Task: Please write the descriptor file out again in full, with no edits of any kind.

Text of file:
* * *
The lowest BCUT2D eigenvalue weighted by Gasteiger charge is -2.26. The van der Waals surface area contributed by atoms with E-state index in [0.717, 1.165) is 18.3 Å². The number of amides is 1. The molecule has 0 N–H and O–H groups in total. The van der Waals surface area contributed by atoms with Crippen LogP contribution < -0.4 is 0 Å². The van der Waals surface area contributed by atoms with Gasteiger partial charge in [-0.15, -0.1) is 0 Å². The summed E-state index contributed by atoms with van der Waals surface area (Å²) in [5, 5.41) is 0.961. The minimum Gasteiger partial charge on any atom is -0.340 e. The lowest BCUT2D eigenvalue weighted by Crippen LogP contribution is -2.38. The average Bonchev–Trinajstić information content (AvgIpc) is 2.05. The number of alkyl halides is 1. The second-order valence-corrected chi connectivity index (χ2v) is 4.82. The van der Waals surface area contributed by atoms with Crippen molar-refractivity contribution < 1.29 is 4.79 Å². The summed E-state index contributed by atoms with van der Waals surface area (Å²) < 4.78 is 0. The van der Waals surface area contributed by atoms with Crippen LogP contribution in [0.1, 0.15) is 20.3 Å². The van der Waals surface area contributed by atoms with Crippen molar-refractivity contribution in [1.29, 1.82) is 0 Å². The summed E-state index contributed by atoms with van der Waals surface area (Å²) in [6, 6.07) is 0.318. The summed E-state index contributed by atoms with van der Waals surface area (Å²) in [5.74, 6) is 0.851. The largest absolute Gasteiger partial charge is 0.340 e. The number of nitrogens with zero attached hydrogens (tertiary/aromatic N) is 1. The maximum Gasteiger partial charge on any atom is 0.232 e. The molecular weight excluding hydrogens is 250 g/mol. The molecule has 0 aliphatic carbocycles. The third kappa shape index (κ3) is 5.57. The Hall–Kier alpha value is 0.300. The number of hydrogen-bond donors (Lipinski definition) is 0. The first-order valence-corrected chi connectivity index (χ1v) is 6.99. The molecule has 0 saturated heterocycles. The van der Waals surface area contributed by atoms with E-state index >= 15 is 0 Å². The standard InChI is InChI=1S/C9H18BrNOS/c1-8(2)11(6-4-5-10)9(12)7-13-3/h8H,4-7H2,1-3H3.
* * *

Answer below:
The lowest BCUT2D eigenvalue weighted by Gasteiger charge is -2.26. The van der Waals surface area contributed by atoms with E-state index in [0.717, 1.165) is 18.3 Å². The number of amides is 1. The molecule has 0 N–H and O–H groups in total. The van der Waals surface area contributed by atoms with Crippen LogP contribution < -0.4 is 0 Å². The van der Waals surface area contributed by atoms with Gasteiger partial charge in [-0.15, -0.1) is 0 Å². The summed E-state index contributed by atoms with van der Waals surface area (Å²) in [5, 5.41) is 0.961. The minimum Gasteiger partial charge on any atom is -0.340 e. The lowest BCUT2D eigenvalue weighted by Crippen LogP contribution is -2.38. The average Bonchev–Trinajstić information content (AvgIpc) is 2.05. The number of alkyl halides is 1. The second-order valence-corrected chi connectivity index (χ2v) is 4.82. The van der Waals surface area contributed by atoms with Crippen molar-refractivity contribution < 1.29 is 4.79 Å². The summed E-state index contributed by atoms with van der Waals surface area (Å²) < 4.78 is 0. The van der Waals surface area contributed by atoms with Crippen LogP contribution in [0.1, 0.15) is 20.3 Å². The van der Waals surface area contributed by atoms with Crippen molar-refractivity contribution in [1.29, 1.82) is 0 Å². The summed E-state index contributed by atoms with van der Waals surface area (Å²) in [6, 6.07) is 0.318. The summed E-state index contributed by atoms with van der Waals surface area (Å²) in [5.74, 6) is 0.851. The largest absolute Gasteiger partial charge is 0.340 e. The number of nitrogens with zero attached hydrogens (tertiary/aromatic N) is 1. The maximum Gasteiger partial charge on any atom is 0.232 e. The molecular weight excluding hydrogens is 250 g/mol. The molecule has 0 aliphatic carbocycles. The third kappa shape index (κ3) is 5.57. The Hall–Kier alpha value is 0.300. The number of hydrogen-bond donors (Lipinski definition) is 0. The first-order valence-corrected chi connectivity index (χ1v) is 6.99. The molecule has 0 saturated heterocycles. The van der Waals surface area contributed by atoms with E-state index >= 15 is 0 Å². The standard InChI is InChI=1S/C9H18BrNOS/c1-8(2)11(6-4-5-10)9(12)7-13-3/h8H,4-7H2,1-3H3.